Friday, April 24, 2020


by Dr. Susan C. Hyatt and

When I was in my mid-twenties, I fell into a deep depression. I didn’t need medical help, but I did need the Lord!
Through this very difficult time, I began to realize on a deeper level than ever before what it is to be a Disciple of the Lord Jesus. I gained insight that serves me well today. It all had to do with my sense of identity.
Growing up, I developed a sense of who I was through being a highly successful student and a horsewoman. I was also a devoted follower of Jesus from my earliest memory. I talked to the Lord and He talked to me. On one occasion, when I was 8 years old in a Sunday school class when we were studying the life of Stephen, I heard Him ask me: “Would you be willing to die for me?”
Growing up, I enjoyed church, reading my Bible, and singing hymns while I played my little chord organ. Then, when I was 16, the city-wide Billy Graham/Leighton Ford Crusade came to town, and I joined the choir, faithfully attended all of the meetings, and had a powerful encounter of knowing I was “saved.” On that occasion, the grass appeared greener and the sky seemed more brilliantly blue than ever before. It was as though something had been removed from my vision and God’s creation seemed more wonderful than ever.
My identity as a Christian was very important to me, but in retrospect, without realizing it, I self-defined first and foremost as a student and horsewoman. Therein was not only my real sense of who I was, but also my comfort zone was in those roles.
I became a school teacher, working mainly, but not exclusively, with junior high students. To a degree, my sense of identity became bound up in my relationship with “my kids.” After 10 months with these students, when the end of June would come each year, they would be gone from my life, and I would fall into a mild sense of loss—a mild state of depression.
But the real crisis came when my family moved from our country home where we had our horses. My brothers and I were now adult and away from home. My parents, as “empty nesters,” needed the more simple life of apartment living in the city in their senior years. But their decision left a big hole in my life.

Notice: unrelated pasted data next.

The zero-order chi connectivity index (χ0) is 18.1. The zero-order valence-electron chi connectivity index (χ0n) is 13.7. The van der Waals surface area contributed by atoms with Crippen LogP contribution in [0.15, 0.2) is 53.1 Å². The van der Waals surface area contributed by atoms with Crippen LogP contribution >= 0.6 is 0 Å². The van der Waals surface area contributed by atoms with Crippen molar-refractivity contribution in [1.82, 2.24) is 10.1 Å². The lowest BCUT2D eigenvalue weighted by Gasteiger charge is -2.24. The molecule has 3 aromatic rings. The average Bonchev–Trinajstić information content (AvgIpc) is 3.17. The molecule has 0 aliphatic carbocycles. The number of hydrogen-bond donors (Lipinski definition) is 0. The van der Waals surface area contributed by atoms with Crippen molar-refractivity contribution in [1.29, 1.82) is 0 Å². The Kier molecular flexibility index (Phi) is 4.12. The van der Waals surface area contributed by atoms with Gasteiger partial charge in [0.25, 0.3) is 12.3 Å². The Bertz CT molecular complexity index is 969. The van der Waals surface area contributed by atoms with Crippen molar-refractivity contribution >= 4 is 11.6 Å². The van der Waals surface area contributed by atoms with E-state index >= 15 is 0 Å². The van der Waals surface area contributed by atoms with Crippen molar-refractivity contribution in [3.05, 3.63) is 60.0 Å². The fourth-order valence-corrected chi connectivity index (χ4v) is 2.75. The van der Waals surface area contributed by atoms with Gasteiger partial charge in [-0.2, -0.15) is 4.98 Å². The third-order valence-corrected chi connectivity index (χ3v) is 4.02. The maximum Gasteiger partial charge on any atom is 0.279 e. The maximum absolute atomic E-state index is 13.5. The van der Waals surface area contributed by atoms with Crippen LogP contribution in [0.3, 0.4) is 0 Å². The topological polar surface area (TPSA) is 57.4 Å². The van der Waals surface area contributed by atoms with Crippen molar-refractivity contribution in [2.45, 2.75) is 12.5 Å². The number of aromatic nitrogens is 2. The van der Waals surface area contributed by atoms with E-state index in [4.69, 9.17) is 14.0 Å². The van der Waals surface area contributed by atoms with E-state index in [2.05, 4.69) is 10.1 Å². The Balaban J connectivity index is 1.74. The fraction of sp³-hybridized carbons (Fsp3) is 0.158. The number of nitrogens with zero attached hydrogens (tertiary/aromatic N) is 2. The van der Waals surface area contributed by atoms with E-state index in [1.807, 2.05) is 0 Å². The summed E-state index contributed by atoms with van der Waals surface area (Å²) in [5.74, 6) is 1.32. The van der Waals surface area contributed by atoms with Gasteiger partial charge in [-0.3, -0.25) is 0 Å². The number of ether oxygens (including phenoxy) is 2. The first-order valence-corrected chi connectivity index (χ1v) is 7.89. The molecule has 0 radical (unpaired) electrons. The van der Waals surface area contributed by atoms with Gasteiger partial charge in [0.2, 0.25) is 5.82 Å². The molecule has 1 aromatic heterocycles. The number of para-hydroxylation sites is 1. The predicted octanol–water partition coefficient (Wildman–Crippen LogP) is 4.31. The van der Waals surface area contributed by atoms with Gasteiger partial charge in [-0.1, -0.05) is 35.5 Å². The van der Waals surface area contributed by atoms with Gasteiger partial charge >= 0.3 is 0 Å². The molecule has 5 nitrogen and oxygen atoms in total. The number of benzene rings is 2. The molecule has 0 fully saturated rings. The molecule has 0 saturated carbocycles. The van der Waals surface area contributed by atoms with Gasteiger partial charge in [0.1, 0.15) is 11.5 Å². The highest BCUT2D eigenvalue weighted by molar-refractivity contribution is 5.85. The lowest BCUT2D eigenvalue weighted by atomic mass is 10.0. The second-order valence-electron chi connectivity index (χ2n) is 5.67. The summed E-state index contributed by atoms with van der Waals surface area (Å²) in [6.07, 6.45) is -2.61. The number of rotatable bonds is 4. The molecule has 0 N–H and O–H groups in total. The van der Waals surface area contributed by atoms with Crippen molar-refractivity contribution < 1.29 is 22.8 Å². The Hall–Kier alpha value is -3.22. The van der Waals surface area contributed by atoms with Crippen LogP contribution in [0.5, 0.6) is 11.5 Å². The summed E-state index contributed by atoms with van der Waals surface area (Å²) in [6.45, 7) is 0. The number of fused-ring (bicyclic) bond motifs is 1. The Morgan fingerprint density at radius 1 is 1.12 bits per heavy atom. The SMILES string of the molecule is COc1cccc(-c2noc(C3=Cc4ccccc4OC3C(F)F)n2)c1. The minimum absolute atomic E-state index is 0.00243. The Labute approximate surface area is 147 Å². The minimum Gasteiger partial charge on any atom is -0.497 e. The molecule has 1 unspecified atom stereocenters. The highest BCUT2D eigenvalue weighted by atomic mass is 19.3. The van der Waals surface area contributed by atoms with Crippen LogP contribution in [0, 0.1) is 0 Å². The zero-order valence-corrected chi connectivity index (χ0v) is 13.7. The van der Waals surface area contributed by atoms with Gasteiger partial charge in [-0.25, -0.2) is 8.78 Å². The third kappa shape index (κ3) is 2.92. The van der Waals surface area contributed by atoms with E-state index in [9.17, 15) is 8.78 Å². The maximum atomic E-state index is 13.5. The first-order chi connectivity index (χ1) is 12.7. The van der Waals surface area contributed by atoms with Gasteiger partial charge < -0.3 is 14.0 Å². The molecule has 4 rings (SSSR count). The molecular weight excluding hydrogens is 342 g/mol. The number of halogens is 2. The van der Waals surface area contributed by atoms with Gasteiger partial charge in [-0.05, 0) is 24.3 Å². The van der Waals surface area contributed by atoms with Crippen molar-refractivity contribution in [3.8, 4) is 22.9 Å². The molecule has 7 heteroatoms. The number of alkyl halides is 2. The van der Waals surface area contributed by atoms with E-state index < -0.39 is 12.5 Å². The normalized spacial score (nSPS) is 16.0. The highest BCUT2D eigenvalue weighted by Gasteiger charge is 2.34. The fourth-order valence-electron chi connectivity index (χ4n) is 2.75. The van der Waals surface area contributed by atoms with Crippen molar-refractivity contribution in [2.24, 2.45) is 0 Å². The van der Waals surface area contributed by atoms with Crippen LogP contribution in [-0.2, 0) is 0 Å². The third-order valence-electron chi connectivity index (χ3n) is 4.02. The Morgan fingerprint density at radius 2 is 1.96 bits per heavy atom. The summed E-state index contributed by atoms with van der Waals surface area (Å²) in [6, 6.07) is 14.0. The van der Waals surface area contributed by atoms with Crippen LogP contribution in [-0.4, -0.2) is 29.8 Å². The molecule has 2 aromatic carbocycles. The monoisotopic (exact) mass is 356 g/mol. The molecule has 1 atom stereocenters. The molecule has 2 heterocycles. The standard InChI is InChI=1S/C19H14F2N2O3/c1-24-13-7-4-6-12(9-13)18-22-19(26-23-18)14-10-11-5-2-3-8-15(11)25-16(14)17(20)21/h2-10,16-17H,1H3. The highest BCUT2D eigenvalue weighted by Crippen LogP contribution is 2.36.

In addition, I retired from teaching, and searching for God’s highest for my life, I enrolled in nursing school, thinking that being a nurse and an educator would make me more useable to Him. When I was 13, my teachers had encouraged me to become a medical doctor, but I knew that was not for me! And that reality was confirmed in my experience to become a nurse! I soon learned that God had not given me a personality designed for this humanitarian field of service, and for the first time in my life, I quit what I had begun.
No more horses. No more studies in which to excel. No more “others” to help define me.
I withdrew to my room with my Bible and tried to figure out life. God met me. The first thing He told me was not to blame anyone if my life was not fulfilling. He began showing me that I had the privilege and responsibility of making choices that would determine the quality and direction of my life. During this time, He baptized me in the Holy Spirit, giving me the power to live for Him more fully. (We cannot live fully for Him in our own strength!)
It was a really hard season for me. I was only in my mid-twenties and I was a “has been.” But through it all, I was coming to the realization that I would have to find my identity--my real sense of who I was--in Him alone.
The fact that I was to let God define me has been one of the most important things I’ve learned in life.
As Disciples of the Lord, our identity is not in what we can do. It’s not in our relationships. It’s not in ministry or a job. It’s not in marriage or singlehood. It’s not in parenting or caregiving. These speak of roles we might or might not fill in life. Roles fluctuate. They come and go. As Disciples of the Lord, however, our identity is in Christ alone.
Have you found that place of comfort, security, and peace? In finding our identity and reason for being IN HIM alone, we find settled rest and fulfillment. There is, indeed, a rest to the people of God (Hebrews 4:9).
Dr. Susan Hyatt is the founder of the Int'l Christian Women's Hall of Fame & Research Center in Grapevine, TX ( She and her husband, Dr. Eddie Hyatt, have been in the ministry together for over 40 years. Her books are available on Amazon and at their websites, and

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